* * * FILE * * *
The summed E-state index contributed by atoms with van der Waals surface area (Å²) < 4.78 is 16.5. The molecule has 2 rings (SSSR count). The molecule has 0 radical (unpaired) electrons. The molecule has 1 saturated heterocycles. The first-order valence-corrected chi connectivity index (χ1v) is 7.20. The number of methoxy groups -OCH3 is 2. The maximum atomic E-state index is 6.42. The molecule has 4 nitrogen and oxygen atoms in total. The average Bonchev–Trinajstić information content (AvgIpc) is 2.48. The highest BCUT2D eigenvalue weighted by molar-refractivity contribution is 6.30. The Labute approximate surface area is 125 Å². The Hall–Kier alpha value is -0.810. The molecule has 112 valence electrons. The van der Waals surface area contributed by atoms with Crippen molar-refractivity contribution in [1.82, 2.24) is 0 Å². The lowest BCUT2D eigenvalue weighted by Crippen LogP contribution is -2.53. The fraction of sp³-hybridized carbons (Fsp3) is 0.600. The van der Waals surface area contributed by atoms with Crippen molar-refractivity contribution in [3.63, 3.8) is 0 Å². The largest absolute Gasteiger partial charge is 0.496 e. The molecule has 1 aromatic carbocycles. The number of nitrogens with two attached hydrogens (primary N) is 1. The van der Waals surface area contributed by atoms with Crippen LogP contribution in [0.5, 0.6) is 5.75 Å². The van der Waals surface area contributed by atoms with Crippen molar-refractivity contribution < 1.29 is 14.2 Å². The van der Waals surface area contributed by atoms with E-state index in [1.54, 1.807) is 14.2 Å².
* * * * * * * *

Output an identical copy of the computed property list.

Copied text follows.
The summed E-state index contributed by atoms with van der Waals surface area (Å²) < 4.78 is 16.5. The molecule has 2 rings (SSSR count). The molecule has 0 radical (unpaired) electrons. The molecule has 1 saturated heterocycles. The first-order valence-corrected chi connectivity index (χ1v) is 7.20. The number of methoxy groups -OCH3 is 2. The maximum atomic E-state index is 6.42. The molecule has 4 nitrogen and oxygen atoms in total. The average Bonchev–Trinajstić information content (AvgIpc) is 2.48. The highest BCUT2D eigenvalue weighted by molar-refractivity contribution is 6.30. The Labute approximate surface area is 125 Å². The Hall–Kier alpha value is -0.810. The molecule has 112 valence electrons. The van der Waals surface area contributed by atoms with Crippen molar-refractivity contribution in [1.82, 2.24) is 0 Å². The lowest BCUT2D eigenvalue weighted by Crippen LogP contribution is -2.53. The fraction of sp³-hybridized carbons (Fsp3) is 0.600. The van der Waals surface area contributed by atoms with Crippen molar-refractivity contribution in [3.63, 3.8) is 0 Å². The largest absolute Gasteiger partial charge is 0.496 e. The molecule has 1 aromatic carbocycles. The number of nitrogens with two attached hydrogens (primary N) is 1. The van der Waals surface area contributed by atoms with Crippen LogP contribution in [0.5, 0.6) is 5.75 Å². The van der Waals surface area contributed by atoms with Crippen molar-refractivity contribution < 1.29 is 14.2 Å². The van der Waals surface area contributed by atoms with E-state index in [1.54, 1.807) is 14.2 Å².